Many families face the dilemma as to whether to invite non-observant friends or relatives to a Yom Tov meal. On the one hand, the potential for positive spiritual impact is enormous, as outreach (Kiruv) professionals agree that seeing a joyous family experience a peak Torah event such as a Yom Tov meal has motivated many to increase their level of commitment to Torah observance. On the other hand, extending an invitation to a non-observant join a Yom Tov meal involves the guest driving to the meal by car (unless he or she is a neighbor).
This question is even thornier for those who have become religious and have had family gathering in their home for a Yom Tov meal every year. If one does not continue inviting his relatives due to concern for their driving, he risks alienating his extended family. Similarly, if one does not invite relatives to a Shabbat or Yom Tov Bar Mitzvah one risks the relative becoming very insulted and upset. The Poskim (Halachic authorities) of the twentieth century grappled with this quandary and have presented a variety of approaches. We shall present three approaches – that of Rav Moshe Feinstein, Rav Moshe Shterbuch and Rav Shlomo Zalman Auerbach and conclude with some practical suggestions.
Rav Moshe Feinstein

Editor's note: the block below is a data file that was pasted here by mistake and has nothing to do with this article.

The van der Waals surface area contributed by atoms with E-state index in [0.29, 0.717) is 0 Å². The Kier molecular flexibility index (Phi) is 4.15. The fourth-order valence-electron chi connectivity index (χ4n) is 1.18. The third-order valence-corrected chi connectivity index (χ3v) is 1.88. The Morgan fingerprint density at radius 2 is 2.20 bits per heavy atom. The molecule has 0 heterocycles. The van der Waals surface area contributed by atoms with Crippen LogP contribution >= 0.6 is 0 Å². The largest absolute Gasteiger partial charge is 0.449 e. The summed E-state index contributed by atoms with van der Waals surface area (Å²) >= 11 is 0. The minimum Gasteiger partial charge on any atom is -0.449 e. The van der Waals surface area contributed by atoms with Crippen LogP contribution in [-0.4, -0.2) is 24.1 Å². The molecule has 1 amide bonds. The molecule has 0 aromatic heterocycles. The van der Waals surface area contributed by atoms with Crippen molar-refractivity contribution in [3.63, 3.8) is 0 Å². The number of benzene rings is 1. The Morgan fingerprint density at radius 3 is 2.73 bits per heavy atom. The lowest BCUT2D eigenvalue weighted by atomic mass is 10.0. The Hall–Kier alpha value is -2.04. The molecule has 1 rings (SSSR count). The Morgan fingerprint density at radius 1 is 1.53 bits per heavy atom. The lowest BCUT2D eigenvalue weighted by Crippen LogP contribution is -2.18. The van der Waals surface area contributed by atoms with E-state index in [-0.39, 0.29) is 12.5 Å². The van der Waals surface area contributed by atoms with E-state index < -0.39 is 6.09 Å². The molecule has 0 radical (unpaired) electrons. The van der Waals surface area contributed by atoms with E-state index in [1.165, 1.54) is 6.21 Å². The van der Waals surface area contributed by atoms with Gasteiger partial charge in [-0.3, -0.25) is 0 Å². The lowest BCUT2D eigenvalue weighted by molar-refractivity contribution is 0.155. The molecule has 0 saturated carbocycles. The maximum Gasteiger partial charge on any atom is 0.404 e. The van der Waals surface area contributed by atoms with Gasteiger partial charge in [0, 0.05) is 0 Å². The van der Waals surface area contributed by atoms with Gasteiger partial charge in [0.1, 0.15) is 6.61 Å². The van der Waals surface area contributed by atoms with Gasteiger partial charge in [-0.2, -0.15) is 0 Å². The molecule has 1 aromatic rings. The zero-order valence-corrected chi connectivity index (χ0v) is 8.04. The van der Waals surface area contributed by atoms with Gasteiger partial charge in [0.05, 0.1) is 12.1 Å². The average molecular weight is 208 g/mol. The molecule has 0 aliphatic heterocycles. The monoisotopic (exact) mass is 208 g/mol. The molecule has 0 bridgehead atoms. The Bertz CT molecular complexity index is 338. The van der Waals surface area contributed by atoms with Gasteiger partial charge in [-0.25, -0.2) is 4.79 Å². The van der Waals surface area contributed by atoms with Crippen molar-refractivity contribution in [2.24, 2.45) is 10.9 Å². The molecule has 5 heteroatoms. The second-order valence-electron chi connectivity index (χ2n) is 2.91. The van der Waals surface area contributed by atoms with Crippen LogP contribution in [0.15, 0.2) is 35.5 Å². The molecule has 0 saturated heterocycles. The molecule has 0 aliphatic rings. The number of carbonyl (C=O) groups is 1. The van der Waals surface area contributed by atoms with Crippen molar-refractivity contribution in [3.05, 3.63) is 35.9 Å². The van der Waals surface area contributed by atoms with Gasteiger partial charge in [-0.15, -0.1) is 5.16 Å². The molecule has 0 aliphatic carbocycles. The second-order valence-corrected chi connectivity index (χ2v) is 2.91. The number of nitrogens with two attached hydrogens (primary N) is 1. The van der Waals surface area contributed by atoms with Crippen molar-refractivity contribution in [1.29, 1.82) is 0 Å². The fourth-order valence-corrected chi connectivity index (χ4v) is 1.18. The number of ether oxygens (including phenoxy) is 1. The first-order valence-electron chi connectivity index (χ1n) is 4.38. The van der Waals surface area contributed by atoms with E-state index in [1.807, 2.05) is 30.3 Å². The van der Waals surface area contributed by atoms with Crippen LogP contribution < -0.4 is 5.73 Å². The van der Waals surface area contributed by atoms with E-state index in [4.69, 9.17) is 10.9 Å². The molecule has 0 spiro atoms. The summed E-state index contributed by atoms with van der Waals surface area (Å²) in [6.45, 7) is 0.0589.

Rav Moshe Feinstein (Teshuvot Igrot Moshe O.C. 1:99) was asked in 1953 by a Rav in Detroit as to whether it is permissible for him to encourage people to come to shul when he knows that those individuals live far from the synagogue and will drive to shul on Shabbat. Rav Moshe strongly rejects doing so. He argues that extending such an invitation constitutes a violation of the prohibition of Lifnei Iveir Lo Titein Michshol (Vayikra 19:14), placing a stumbling block before the blind. Chazal (Avodah Zarah 6b) understand this prohibition to include facilitating others (analogous to the blind, as they are blinded by their passions) to sin (the stumbling block). Extending the invitation to Shul facilitates their sinful behavior of driving on Shabbat, a serious violation of Torah law, as each time one presses the accelerator he violates the prohibition of burning on Shabbat (for an explanation why it is also forbidden to drive on Yom Tov, see Teshuvot Yechave Da’at 3:36).